Ecological relationships describe the interactions between and among organisms within their environment. These interactions may have positive, negative or neutral effects on either species’ ability to survive and reproduce, or “fitness.”
By classifying these effects, ecologists have derived five major types of species interactions: predation, competition, mutualism, commensalism and amensalism.
Predation: One Wins, One Loses
Predation includes any interaction between two species in which one species benefits by obtaining resources from and to the detriment of the other. While it’s most often associated with the classic predator-prey interaction, in which one species kills and consumes another, not all predation interactions result in the death of one organism.
In the case of herbivory, a herbivore often consumes only part of the plant. While this action may result in injury to the plant, it may also result in seed dispersal. Many ecologists include parasitic interactions in discussions of predation. In such relationships, the parasite causes harm to the host over time, possibly even death. As an example, parasitic tapeworms attach themselves to the intestinal lining of dogs, humans and other mammals, consuming partially digested food and depriving the host of nutrients, thus lowering the host’s fitness.
Competition: The Double Negative
Competition exists when multiple organisms vie for the same, limiting resource. Because the use of a limited resource by one species decreases availability to the other, competition lowers the fitness of both. Competition can be inter specific, between different species, or intraspecific, between individuals of the same species.
In the 1930s, Russian ecologist Georgy Gause proposed that two species competing for the same limiting resource cannot coexist in the same place at the same time. As a consequence, one species may be driven to extinction, or evolution reduces the competition.
Mutualism: Everyone Wins
Mutualism describes an interaction that benefits both species. A well-known example exists in the mutualistic relationship between alga and fungus that form lichens.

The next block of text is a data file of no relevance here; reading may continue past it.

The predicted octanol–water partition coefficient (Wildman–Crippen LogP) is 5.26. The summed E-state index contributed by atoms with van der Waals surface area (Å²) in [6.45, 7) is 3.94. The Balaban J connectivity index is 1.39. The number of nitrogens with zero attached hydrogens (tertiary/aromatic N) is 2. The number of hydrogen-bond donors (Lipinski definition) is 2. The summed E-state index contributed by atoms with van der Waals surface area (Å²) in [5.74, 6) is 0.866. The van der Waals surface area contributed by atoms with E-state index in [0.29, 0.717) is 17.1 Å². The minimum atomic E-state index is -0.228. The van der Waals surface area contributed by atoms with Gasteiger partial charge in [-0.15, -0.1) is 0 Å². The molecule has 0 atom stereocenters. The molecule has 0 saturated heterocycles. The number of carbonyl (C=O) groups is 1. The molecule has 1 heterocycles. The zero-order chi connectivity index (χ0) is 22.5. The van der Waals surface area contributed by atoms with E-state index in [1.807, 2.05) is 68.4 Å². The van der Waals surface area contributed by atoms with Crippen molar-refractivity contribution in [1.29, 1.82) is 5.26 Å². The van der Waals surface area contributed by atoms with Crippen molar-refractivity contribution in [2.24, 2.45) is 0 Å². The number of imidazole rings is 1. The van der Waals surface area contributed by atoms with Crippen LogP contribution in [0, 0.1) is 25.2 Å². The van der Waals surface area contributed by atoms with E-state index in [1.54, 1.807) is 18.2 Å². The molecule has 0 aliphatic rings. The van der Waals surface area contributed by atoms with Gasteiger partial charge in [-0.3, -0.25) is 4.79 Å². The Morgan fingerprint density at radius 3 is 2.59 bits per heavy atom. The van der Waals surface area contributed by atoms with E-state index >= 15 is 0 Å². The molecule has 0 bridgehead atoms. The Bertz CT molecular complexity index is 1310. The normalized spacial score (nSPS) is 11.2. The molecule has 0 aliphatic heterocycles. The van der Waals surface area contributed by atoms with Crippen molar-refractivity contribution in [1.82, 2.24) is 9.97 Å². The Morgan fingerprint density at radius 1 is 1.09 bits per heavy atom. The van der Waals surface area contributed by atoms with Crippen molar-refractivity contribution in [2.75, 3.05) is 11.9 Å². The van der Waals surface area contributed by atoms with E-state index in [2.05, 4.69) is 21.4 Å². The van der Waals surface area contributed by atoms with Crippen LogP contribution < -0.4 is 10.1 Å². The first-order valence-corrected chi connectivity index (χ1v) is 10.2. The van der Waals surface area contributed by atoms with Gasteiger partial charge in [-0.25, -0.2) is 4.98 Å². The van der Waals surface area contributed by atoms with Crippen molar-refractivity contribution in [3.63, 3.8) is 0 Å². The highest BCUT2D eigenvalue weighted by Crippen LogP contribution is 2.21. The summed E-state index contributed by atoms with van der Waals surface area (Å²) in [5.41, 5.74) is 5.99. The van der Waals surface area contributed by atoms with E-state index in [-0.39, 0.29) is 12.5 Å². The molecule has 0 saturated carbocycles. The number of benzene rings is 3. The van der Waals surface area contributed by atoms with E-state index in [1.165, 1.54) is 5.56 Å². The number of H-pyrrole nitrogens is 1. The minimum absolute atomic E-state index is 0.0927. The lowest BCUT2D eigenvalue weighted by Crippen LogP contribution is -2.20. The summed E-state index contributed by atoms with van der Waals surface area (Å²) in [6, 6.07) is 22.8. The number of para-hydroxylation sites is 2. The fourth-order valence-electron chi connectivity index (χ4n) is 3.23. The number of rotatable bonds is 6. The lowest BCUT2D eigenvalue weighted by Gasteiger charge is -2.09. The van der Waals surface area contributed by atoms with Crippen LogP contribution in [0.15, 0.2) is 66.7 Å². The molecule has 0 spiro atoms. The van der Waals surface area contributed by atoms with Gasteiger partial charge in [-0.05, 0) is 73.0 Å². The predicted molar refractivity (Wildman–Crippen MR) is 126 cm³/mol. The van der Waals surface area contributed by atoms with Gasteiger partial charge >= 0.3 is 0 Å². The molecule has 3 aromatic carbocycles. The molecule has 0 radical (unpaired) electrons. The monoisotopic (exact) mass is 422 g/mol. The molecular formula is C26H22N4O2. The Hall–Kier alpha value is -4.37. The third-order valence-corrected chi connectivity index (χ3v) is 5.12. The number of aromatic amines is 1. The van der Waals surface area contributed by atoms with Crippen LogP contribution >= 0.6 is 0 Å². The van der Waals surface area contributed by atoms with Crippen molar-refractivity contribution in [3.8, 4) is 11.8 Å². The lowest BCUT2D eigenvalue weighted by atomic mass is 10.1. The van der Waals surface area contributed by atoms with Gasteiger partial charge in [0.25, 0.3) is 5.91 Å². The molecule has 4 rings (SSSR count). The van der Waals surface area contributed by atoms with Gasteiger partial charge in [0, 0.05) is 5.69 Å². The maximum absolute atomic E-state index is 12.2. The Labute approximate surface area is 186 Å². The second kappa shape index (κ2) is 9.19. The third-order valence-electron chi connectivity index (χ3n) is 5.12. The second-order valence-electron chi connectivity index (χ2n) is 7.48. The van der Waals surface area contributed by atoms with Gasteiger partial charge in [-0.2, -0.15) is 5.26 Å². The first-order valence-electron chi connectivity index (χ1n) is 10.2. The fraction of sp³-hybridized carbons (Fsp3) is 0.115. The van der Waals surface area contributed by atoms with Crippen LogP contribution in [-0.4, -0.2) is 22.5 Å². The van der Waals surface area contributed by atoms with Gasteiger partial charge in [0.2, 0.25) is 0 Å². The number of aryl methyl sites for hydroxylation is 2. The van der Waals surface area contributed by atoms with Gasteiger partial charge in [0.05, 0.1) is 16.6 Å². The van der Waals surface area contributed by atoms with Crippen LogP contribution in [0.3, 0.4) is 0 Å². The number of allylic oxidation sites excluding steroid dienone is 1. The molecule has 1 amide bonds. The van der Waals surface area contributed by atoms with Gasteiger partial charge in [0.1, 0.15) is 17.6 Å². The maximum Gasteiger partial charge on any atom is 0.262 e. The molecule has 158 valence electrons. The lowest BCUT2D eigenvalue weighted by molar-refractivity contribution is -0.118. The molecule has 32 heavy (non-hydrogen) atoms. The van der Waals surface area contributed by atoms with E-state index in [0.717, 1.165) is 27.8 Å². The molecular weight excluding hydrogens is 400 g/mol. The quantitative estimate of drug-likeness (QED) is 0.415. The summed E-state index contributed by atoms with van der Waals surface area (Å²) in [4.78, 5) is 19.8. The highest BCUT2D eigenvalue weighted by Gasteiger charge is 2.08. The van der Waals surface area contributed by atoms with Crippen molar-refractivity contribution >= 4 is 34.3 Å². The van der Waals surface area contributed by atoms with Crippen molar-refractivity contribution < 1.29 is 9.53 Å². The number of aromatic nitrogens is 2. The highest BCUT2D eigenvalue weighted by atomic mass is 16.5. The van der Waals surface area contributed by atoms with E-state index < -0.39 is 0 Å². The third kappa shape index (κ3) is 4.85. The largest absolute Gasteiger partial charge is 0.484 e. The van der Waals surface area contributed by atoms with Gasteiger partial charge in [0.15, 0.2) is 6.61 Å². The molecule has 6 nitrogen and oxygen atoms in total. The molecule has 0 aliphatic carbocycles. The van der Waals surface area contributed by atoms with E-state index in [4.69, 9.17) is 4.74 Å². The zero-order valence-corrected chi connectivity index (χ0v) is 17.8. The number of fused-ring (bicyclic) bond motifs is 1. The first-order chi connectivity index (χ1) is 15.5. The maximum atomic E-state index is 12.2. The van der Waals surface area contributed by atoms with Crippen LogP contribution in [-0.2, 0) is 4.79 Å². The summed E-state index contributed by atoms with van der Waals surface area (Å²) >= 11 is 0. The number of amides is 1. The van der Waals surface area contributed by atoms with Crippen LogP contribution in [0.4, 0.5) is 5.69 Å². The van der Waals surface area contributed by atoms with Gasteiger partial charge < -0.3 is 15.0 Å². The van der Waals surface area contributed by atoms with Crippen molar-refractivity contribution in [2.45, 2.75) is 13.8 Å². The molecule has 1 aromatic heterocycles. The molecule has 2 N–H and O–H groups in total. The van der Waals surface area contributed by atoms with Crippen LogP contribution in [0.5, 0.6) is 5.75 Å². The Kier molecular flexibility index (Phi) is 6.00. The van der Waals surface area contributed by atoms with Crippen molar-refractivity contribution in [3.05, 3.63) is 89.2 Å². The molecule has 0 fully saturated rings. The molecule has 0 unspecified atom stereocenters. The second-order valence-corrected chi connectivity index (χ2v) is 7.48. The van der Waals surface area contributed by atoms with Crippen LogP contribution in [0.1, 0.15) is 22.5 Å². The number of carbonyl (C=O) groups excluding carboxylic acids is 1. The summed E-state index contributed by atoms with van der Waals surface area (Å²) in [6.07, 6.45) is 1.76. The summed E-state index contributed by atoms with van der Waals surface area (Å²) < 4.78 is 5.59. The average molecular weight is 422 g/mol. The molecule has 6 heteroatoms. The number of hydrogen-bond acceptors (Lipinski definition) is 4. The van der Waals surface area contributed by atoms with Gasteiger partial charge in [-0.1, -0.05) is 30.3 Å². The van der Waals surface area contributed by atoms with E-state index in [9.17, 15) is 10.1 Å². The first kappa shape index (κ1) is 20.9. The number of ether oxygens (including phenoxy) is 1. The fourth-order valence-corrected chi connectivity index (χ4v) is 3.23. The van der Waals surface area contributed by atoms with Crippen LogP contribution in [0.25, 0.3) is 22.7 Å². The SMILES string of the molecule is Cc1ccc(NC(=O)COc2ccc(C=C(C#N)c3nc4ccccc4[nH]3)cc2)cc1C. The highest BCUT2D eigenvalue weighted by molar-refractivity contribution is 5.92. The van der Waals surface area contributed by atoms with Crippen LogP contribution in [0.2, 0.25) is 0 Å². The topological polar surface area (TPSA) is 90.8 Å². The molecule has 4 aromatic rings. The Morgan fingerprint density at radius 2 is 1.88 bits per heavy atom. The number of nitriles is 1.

The photosynthesizing alga supplies the fungus with nutrients, and gains protection in return. The relationship also allows lichen to colonize habitats inhospitable to either organism alone. In rare case, mutualistic partners cheat. Some bees and birds receive food rewards without providing pollination services in exchange. These “nectar robbers” chew a hole at the base of the flower and miss contact with the reproductive structures.
Commensalism: A Positive/Zero Interaction
An interaction where one species benefits and the other remains unaffected is known as commensalism. As an example, cattle egrets and brown-headed cowbirds forage in close association with cattle and horses, feeding on insects flushed by the movement of the livestock. The birds benefit from this relationship, but the livestock generally do not.
Often it’s difficult to tease apart commensalism and mutualism. For example, if the egret or cowbird feeds on ticks or other pests off of the animal’s back, the relationship is more aptly described as mutualistic.
Amensalism: A Negative/Zero Interaction
Amensalism describes an interaction in which the presence of one species has a negative effect on another, but the first species is unaffected.
For example, a herd of elephants walking across a landscape may crush fragile plants. Amensalistic interactions commonly result when one species produces a chemical compound that is harmful to another species. The chemical juglone produced in the roots of black walnut inhibit the growth of other trees and shrubs, but has no effect on the walnut tree.
How Long Does Each Stage of Ecological Succession Take?
Each stage of ecological succession can take 100s to 1,000s of years – if not more. That is true, but only in a forensic sense. The assumption of ecological succession is that it is a forward moving, and linear path. As more of humankind encroaches on the natural world, the linear progression of this methodology is changing itself. That someone seems fitting for a theory that talks about the inevitability of change.
How is Mankind Changing Ecological Succession?
To best illustrate this, let us return to our first example – the rock face. Let us suppose that the granite wall was quarried by man, and then abandoned once they had what they needed. This allows for a primary stage to begin. Left alone by man, it could quickly pass into a secondary stage within a hundred years or so.
Another few centuries after that, the old quarry is slowly entering its stable climax stage – except – now man has returned to build a road. One thing that ecological succession recognizes is the death of an ecosystem. That is what occurs when a climax stage ecosystem like the rain forest is destroyed by logging. Yet when a climax stage ecosystem is only interrupted, it is not yet understood whether it returns to the secondary stage, or would still be considered at its climax of ecological succession.